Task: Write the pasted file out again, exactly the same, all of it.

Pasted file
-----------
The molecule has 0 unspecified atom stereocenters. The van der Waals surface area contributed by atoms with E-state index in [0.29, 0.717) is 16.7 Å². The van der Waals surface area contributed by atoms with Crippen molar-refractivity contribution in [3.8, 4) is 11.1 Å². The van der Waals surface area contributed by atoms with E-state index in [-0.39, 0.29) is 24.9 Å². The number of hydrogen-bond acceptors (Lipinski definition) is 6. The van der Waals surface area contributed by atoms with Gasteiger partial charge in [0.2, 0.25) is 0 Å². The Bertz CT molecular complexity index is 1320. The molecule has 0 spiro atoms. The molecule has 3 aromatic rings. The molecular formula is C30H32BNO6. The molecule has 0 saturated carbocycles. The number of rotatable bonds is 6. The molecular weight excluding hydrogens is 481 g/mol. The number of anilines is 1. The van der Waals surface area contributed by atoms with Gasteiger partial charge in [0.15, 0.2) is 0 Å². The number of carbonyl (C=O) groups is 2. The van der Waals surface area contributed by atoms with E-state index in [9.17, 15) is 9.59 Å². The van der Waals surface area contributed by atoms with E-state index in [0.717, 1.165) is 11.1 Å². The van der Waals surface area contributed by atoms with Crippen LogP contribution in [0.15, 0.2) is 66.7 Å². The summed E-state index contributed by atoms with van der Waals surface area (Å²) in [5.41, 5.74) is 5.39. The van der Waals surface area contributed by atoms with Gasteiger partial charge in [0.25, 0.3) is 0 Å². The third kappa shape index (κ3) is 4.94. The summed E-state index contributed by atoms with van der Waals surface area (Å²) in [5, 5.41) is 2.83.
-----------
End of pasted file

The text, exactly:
The molecule has 0 unspecified atom stereocenters. The van der Waals surface area contributed by atoms with E-state index in [0.29, 0.717) is 16.7 Å². The van der Waals surface area contributed by atoms with Crippen molar-refractivity contribution in [3.8, 4) is 11.1 Å². The van der Waals surface area contributed by atoms with E-state index in [-0.39, 0.29) is 24.9 Å². The number of hydrogen-bond acceptors (Lipinski definition) is 6. The van der Waals surface area contributed by atoms with Gasteiger partial charge in [0.2, 0.25) is 0 Å². The Bertz CT molecular complexity index is 1320. The molecule has 0 spiro atoms. The molecule has 3 aromatic rings. The molecular formula is C30H32BNO6. The molecule has 0 saturated carbocycles. The number of rotatable bonds is 6. The molecular weight excluding hydrogens is 481 g/mol. The number of anilines is 1. The van der Waals surface area contributed by atoms with Gasteiger partial charge in [0.15, 0.2) is 0 Å². The number of carbonyl (C=O) groups is 2. The van der Waals surface area contributed by atoms with E-state index in [9.17, 15) is 9.59 Å². The van der Waals surface area contributed by atoms with E-state index in [0.717, 1.165) is 11.1 Å². The van der Waals surface area contributed by atoms with Crippen LogP contribution in [0.15, 0.2) is 66.7 Å². The summed E-state index contributed by atoms with van der Waals surface area (Å²) in [5.41, 5.74) is 5.39. The van der Waals surface area contributed by atoms with Gasteiger partial charge in [0.25, 0.3) is 0 Å². The third kappa shape index (κ3) is 4.94. The summed E-state index contributed by atoms with van der Waals surface area (Å²) in [5, 5.41) is 2.83.